Tasting in the Jura

My visit to Domaine Ganevat was eye-opening, mouth-watering, and, if you’ll pardon the expression, bladder-filling. I arrived in the morning following a discouraging restaurant meal the previous night featuring supermarket-brand Comté (the local cheese), melted-cheese-laden sausage, and hair-infused lukewarm crème brulée. In spite of the picturesque pastures on the hazy rolling hills surrounding me, I felt uneasy when Jean-François examined me with a look in his eye that asked, “Who the hell are you?” Finally he came around with an “Ah—I thought your visit was next week.”

Ganevat-in-the-CellarWhile he was busy helping his crew bottle the ’09 vintage, I tasted wine after wine—the whites each conveying purity, freshness, and minerality unlike anything my palate had ever encountered. I was astounded at the paradox inherent in each wine: full-bodied yet crisp, rich yet focused, fleshily fruity yet bone-dry and stony, complex yet eminently drinkable. I tasted only a portion of the many cuvées produced, each with its own distinctive personality. The differences lay in the variety (usually Chardonnay and/or Savagnin), the parcels (exposition, soils, age of vines…) and the level of oxidation (from a Burgundian style to a more traditionally Jura level of oxidation).

Each time Jean-François dipped the glass thief into a new barrel and eased the unfiltered liquid into my vacant glass, he said casually, “Once you finish this one, you can taste the next one.” Finish? ‘Taste?’ Nonetheless, it seemed completely appropriate to be drinking glass after glass of Ganevat’s wine at 11AM (although I admit to occasionally dumping my glass behind my back when nobody was looking as I had a 2-hour drive coming up and wanted to remember which side of the road to drive on). We moved on to his Poulsard rosé, a crisp juice bestowing pleasure like no other. The reds came next, also delightfully fresh to the point that ‘wine’ did not seem like the appropriate word. A Pinot Noir brought to table paired excellently with the rabbit Jean-François’ mother cooked for lunch. The cheese course, featuring a genuine Comté, married perfectly with the Jura’s famous Vin Jaune—each rich, creamy bite washed down by the wine’s nutty caramelized finish.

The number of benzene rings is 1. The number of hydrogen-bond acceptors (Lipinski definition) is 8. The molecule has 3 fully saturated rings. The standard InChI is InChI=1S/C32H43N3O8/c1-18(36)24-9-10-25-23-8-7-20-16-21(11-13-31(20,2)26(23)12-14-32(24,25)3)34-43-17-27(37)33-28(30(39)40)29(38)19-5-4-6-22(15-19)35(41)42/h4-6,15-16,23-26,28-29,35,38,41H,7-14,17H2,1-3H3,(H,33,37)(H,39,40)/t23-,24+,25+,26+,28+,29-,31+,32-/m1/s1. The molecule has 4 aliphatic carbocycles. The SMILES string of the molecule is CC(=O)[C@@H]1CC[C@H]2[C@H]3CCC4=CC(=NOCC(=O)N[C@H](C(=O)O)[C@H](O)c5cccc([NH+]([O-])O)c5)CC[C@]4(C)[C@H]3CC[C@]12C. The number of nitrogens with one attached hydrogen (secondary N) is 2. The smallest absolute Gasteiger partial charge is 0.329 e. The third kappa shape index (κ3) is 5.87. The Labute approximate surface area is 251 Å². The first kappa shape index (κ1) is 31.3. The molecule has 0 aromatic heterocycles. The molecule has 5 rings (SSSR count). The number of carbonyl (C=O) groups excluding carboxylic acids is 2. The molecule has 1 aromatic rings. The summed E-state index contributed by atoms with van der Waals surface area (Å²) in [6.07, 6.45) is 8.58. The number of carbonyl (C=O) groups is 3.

Ganevat-Vineyard

Old vines at Domaine Ganevat
Upon returning to the U.S., I witnessed the Jura beginning to experience a breakthrough on the wine scene. The bottles I have tasted since always offer something different, putting in evidence the wide range of styles available. The one thing they all share in common is that they are awakening, due not only to their refreshing acidity but also thanks to the way they stand out from the other wines produced in France and across the globe. The Jura wine scene is intriguing in the best sense of the word, and I am constantly thirsty for more.

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